It saddens me that I was too young to enjoy them, but still I yearn for the days when the sheer act of innovation was the impetus driving the industry. 
 
Still I yearn for the days when skill was not dictated by Gamerscores or Trophy Levels, but rather by the noble and timeless way of challenging your fellows and defeating them through naught but skill alone.
 
Still I yearn for the days when the games we now call "Indie" were not relegated to the ten-dollar bargain bin, but were considered the AAA crop, the kings of kings, the uppermost of the crust. 
 
Still I yearn for the days when gaming did not seek the casual gamer, but was instead its own man, confident in itself and unabashedly self-confident. 
 
Still I yearn for the days that I was not there to see. 
 

 
What do I do? 
 
Gaming has brought itself to a new era. I will not discount the quality of the New Games, because they have done so much good for the industry that in the eyes of many there is no going back. 
 
But at the same time, the games of the past cannot and will not be forgotten. Silent monoliths, watching the growth of That Which They Helped Create, while standing guard over one another - the remnants of a dying breed. 
 
What can I do? 
 
There is a popular story that goes something like this: A United States Patent Official once retired out of frustration, believing there was nothing left to invent. In the following decades, we saw the introduction of automobiles, airplanes, television, and electric computation devices.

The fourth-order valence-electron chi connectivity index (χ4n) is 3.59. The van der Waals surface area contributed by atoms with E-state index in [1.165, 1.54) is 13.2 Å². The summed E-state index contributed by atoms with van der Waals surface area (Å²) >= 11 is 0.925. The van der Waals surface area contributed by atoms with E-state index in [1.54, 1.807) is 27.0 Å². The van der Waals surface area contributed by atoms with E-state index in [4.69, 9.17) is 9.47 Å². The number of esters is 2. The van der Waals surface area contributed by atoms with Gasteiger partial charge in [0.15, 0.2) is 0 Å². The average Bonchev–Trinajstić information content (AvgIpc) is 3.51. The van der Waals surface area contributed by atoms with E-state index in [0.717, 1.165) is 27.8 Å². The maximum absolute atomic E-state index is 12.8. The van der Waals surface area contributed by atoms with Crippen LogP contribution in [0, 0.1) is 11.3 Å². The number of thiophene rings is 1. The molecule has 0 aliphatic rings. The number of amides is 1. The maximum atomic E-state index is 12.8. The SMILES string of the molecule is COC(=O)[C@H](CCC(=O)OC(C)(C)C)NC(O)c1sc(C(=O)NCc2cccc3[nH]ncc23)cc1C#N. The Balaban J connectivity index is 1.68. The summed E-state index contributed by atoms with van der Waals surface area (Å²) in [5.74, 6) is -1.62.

I find myself feeling markedly similar, and yet completely different. As far as I can see, there remains no undiscovered game, no unique genre or mechanic that has not yet been made. And yet the amount of novelty that games have brought to us feels so stifling that I cannot help but feel overwhelmed. 
 
What can anyone do? 
 
The strength of the present is dwarfed by the immortality of the past, and yet I am afraid to jump in to this strange and beautiful world. Those who remained faithful to these giants, these wonders of gaming history, have accrued such absurd skill from playing the same game day in and day out that a newcomer has no hope of joining them.